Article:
Now, if you’re an atheist, you’d say the probability of this happening in the study is about 5% pvalue, because it’s possible that, just by random chance, the group of people who are prayed for got better than people who weren’t prayed for and the 5% threshold is the uncertainty typically used in statistical analysis.
God Does Not Exists; Health Improves (2.5%) 
God Exists (50%) 
God Does Not Exist; Health Unchanged (47.5%) 
If you’re a theist, you have some wiggle room, as it depends on what exactly you believe. Again, to make the math easier, I’m going to assume that you think its a 5050 chance of a study finding evidence of God answering prayers. If you want to try this with different probabilities, go for it!
God Does Not Exists; Health Improves (2.5%) 
God Exists; Health Improves (25%) 
God Does Not Exist; Health Unchanged (47.5%) 

God Exists; Health Unchanged (25%) 
Step 3: Eliminate
Now, if we do this study and we find that prayer does seem to improve people’s recovery rates, the probabilities become
God Does Not Exists; Health Improves (2.5%) 
God Exists; Health Improves (25%) 
God Exists; Health Unchanged (25%) 
Step 4: Normalize
Then, we normalize to getGod Does Not Exists; Health Improves (4.8%) 
God Exists; Health Improves (47.6%) 
God Exists; Health Unchanged (47.6%) 
So, we conclude there is a 4.8% chance of God not existing and a 95.2% He does exist. While I won’t go through the math again, if the study had found no effect, the probabilities would be a 66% chance of God not existing and a 34% of God existing.
Something to note is that these results don’t seem "fair". If the study finds prayer is effective, God’s odds of existing jump from 50% all the way up to 95%. If no effect is found, then God’s odds only drop a bit: from 50% to 34%.
There’s a moral to this story: human intuitions about "fair" critical thinking aren‘t always right. I don’t really think God exist, but his not answering prayers isn't particularly strong evidence supporting this conclusion.
Generalizing Probabilistic Reasoning
Okay, this is all nifty for math nerds, but why does this matter in real life?
Well, if you deal only with the probabilities 0 and 1, probabilistic reasoning simplifies into firstorder logic Stanford Encyclopedia of Philosophy, which is famous for the whole “Socrates is a man; all men are mortal; therefore, Socrates is mortal.”
In other words, firstorder logic is a special case of probability theory. This means probabilistic reasoning can solve literally every problem traditional logic can solve, and many more. So, to the extent that you think logic is useful, probabilistic reasoning is at least as useful.
Okay, fine. But, why bother with probabilistic reasoning if traditional logic is so much simpler?
The difference is rather straightforward: probabilistic reasoning can deal with uncertainty. Indeed, probabilistic reasoning forms the foundation of statistics, which has moreorless taken over the hard and socials sciences alike. So, I’d say its practicality in understanding the world is well verified.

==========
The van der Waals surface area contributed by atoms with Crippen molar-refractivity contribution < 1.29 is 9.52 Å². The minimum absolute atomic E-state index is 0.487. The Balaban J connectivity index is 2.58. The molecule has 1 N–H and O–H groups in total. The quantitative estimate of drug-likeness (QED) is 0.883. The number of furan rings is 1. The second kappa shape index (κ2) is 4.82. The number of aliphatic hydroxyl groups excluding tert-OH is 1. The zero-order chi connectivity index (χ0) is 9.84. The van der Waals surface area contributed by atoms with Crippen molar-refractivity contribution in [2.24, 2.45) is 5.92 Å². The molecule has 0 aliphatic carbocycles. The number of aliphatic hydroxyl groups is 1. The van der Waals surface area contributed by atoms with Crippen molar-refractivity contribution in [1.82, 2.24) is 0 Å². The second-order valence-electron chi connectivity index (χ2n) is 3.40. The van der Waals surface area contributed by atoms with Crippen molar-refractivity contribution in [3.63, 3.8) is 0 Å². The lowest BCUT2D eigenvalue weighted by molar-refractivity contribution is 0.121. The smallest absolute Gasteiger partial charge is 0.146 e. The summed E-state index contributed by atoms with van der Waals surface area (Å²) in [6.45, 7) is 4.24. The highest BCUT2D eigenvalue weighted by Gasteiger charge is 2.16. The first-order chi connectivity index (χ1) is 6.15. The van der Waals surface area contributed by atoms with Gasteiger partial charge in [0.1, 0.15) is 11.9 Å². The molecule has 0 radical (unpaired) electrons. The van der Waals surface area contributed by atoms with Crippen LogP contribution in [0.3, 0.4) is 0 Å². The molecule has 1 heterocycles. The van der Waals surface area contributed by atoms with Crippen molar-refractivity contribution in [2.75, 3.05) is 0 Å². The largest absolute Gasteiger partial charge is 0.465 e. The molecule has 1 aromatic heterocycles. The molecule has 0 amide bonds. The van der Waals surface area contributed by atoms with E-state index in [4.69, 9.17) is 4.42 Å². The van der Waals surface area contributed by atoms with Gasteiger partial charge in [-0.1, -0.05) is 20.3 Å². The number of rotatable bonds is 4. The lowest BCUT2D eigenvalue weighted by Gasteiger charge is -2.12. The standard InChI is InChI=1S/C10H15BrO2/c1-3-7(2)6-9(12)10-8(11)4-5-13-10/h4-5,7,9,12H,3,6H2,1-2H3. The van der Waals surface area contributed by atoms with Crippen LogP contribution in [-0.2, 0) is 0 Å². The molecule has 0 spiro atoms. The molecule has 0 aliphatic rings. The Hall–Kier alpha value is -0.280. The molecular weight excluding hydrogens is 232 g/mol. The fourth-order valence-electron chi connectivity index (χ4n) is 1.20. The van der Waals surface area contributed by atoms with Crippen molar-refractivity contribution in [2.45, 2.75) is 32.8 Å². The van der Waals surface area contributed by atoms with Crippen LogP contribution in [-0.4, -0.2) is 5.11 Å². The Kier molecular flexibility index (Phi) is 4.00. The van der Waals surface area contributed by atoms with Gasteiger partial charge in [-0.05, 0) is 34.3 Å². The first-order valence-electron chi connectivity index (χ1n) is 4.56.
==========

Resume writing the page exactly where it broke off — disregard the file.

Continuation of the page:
Moreover, I think many basic statistical concepts also improves your ability to think critically above and well beyond just analyzing statistics themselves. I think the best way I can help you see how probabilistic reasoning can improve your reasoning is to show you can use it to think critically without using explicit numbers.
Conditioning: Reasoning Without Numbers
Remember, we looked at 4 steps:
 List possible theories and their priors (how likely each theory is).
 Condition on each theory and compute how likely each outcome is.
 Eliminate the outcomes that didn’t happen.
 Normalize to make the probabilities add up to 100%.
I don’t really have much to say about steps (3) and (4). There is some nerdy interestingness regarding (1) Solomonoff's theory of inductive inference, but the main thing to know about choosing your priors is simply Occam’s razor: “Among competing hypothesis, the one with the fewest assumptions should be selected” Occam's razor.
Because of this, I want to focus on (2). I think the idea of conditioning is extremely powerful, because it
 encourages you to distinguish between objective causal relationships and your own values
 encourages explicitly dealing with your uncertainty, but gradually shifting your beliefs in response to evidence rather than flipflopping endlessly or pigheadedly believing the same thing
 allows you to not only determine whether something is a valid argument, but how strong that argument is
A belief that makes no predictions is useless, both in the sense that it can't help you make decisions/plans and also in the sense that no evidence can be gathered for or against it. Conversely, a belief is useful only to the extent it makes predictions, an idea called paying rent Pay Rent.